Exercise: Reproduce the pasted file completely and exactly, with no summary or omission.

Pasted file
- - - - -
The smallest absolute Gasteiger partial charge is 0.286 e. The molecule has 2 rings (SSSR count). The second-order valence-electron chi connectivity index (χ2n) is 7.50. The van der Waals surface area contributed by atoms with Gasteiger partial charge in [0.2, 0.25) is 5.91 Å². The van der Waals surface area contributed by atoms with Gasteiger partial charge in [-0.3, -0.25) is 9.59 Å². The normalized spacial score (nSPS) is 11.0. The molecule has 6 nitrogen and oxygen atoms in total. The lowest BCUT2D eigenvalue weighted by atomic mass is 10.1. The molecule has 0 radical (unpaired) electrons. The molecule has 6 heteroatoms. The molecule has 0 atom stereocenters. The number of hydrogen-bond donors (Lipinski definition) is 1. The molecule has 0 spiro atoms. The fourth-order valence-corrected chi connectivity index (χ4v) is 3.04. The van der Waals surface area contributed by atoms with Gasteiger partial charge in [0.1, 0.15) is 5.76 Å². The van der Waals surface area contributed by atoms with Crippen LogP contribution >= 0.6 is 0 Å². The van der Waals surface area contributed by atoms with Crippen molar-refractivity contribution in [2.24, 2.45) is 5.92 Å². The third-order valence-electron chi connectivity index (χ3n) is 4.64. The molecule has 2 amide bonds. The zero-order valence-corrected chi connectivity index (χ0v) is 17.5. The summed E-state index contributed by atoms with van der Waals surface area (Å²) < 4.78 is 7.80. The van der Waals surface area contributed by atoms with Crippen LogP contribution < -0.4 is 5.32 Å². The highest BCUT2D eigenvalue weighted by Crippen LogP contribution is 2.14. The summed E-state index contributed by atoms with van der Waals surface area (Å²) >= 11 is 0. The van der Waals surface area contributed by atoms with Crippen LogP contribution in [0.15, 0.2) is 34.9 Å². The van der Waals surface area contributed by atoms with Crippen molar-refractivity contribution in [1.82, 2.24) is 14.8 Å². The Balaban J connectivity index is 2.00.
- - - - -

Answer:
The smallest absolute Gasteiger partial charge is 0.286 e. The molecule has 2 rings (SSSR count). The second-order valence-electron chi connectivity index (χ2n) is 7.50. The van der Waals surface area contributed by atoms with Gasteiger partial charge in [0.2, 0.25) is 5.91 Å². The van der Waals surface area contributed by atoms with Gasteiger partial charge in [-0.3, -0.25) is 9.59 Å². The normalized spacial score (nSPS) is 11.0. The molecule has 6 nitrogen and oxygen atoms in total. The lowest BCUT2D eigenvalue weighted by atomic mass is 10.1. The molecule has 0 radical (unpaired) electrons. The molecule has 6 heteroatoms. The molecule has 0 atom stereocenters. The number of hydrogen-bond donors (Lipinski definition) is 1. The molecule has 0 spiro atoms. The fourth-order valence-corrected chi connectivity index (χ4v) is 3.04. The van der Waals surface area contributed by atoms with Gasteiger partial charge in [0.1, 0.15) is 5.76 Å². The van der Waals surface area contributed by atoms with Crippen LogP contribution >= 0.6 is 0 Å². The van der Waals surface area contributed by atoms with Crippen molar-refractivity contribution in [2.24, 2.45) is 5.92 Å². The third-order valence-electron chi connectivity index (χ3n) is 4.64. The molecule has 2 amide bonds. The zero-order valence-corrected chi connectivity index (χ0v) is 17.5. The summed E-state index contributed by atoms with van der Waals surface area (Å²) < 4.78 is 7.80. The van der Waals surface area contributed by atoms with Crippen LogP contribution < -0.4 is 5.32 Å². The highest BCUT2D eigenvalue weighted by Crippen LogP contribution is 2.14. The summed E-state index contributed by atoms with van der Waals surface area (Å²) >= 11 is 0. The van der Waals surface area contributed by atoms with Crippen LogP contribution in [0.15, 0.2) is 34.9 Å². The van der Waals surface area contributed by atoms with Crippen molar-refractivity contribution in [1.82, 2.24) is 14.8 Å². The Balaban J connectivity index is 2.00.